Many government policies support parents who wish to return to the workforce and make it easier to balance work and family, including family-friendly workplace initiatives and the funding of formal childcare arrangements. However, the problems for women who attempt to combine work and family go far beyond what is addressed in current policy. Additional strategies may need to be developed to assist women who want to reduce their time commitment to housework. Such initiatives may further increase women’s opportunities to equally participate in the labour market, augment gender equity in terms of domestic work and leisure time, and attenuate some of the strain many women experience in attempting to combine work and family.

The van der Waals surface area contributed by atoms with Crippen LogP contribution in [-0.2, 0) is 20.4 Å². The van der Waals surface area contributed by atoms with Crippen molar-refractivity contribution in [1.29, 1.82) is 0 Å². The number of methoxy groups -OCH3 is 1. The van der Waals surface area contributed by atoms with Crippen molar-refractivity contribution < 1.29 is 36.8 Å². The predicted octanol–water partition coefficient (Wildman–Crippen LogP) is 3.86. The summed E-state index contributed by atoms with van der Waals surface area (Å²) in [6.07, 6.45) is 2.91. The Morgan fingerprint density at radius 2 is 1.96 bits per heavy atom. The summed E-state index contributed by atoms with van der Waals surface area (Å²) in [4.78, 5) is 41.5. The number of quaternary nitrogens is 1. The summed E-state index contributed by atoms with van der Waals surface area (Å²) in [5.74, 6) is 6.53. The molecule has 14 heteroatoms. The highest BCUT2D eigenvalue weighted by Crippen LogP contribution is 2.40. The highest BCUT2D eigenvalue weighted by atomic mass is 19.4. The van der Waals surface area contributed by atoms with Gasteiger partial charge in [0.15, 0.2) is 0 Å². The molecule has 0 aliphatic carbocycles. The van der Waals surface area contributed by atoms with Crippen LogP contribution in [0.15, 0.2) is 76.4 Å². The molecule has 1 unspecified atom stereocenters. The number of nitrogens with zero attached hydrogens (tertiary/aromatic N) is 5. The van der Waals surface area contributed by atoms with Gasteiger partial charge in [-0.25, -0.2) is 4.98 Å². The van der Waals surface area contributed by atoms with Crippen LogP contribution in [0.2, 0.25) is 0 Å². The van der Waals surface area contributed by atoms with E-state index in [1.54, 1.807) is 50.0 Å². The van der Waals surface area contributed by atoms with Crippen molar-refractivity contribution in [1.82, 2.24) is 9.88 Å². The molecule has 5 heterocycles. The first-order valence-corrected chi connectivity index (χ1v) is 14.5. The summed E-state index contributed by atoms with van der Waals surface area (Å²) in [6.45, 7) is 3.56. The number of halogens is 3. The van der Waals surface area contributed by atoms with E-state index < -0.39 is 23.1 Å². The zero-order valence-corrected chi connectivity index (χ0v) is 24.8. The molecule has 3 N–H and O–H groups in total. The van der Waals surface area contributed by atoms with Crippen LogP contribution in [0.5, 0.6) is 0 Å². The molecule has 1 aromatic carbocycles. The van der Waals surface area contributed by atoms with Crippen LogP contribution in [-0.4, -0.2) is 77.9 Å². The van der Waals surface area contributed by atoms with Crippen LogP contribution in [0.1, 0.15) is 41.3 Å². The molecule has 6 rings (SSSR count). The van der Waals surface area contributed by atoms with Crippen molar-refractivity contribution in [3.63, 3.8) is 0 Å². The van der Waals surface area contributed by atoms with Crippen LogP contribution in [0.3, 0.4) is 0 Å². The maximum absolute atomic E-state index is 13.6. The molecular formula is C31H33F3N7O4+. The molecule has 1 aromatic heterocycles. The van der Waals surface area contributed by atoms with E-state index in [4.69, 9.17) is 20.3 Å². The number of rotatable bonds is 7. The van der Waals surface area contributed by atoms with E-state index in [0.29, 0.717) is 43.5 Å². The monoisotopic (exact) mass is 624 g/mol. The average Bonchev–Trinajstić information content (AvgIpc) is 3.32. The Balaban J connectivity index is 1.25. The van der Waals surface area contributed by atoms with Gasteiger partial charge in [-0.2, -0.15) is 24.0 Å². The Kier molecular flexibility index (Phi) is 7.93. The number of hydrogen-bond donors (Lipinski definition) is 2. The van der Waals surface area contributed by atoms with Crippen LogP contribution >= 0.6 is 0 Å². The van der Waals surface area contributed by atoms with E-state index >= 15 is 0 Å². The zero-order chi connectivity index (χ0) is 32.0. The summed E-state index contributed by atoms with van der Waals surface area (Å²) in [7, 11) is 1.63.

Policies aimed at making it easier to balance work and family could also consider the problems many Australian men may face in balancing work and leisure and the resultant health implications. Incentives could be developed to encourage men to exchange some of their leisure time for greater involvement in family and domestic responsibilities. Increasing men’s participation in unpaid work has been a persistent argument in work and family debates, but change has been slow (Pocock, 2003). Educating men about the health damaging effects of their leisure behaviours may expedite change.
Increasing men’s participation in housework may overcome some of the social disincentives to starting families. Overseas research indicates that gender inequity in the division of household labour might be a major reason for falling fertility rates in industrialised nations. Men’s greater involvement in childcare and housework has shown a positive relationship to the birth of a second child in Italy (Cooke, 2003), Hungary (Olàh, 2003), and the United States (Miller Torr & Short, 2004).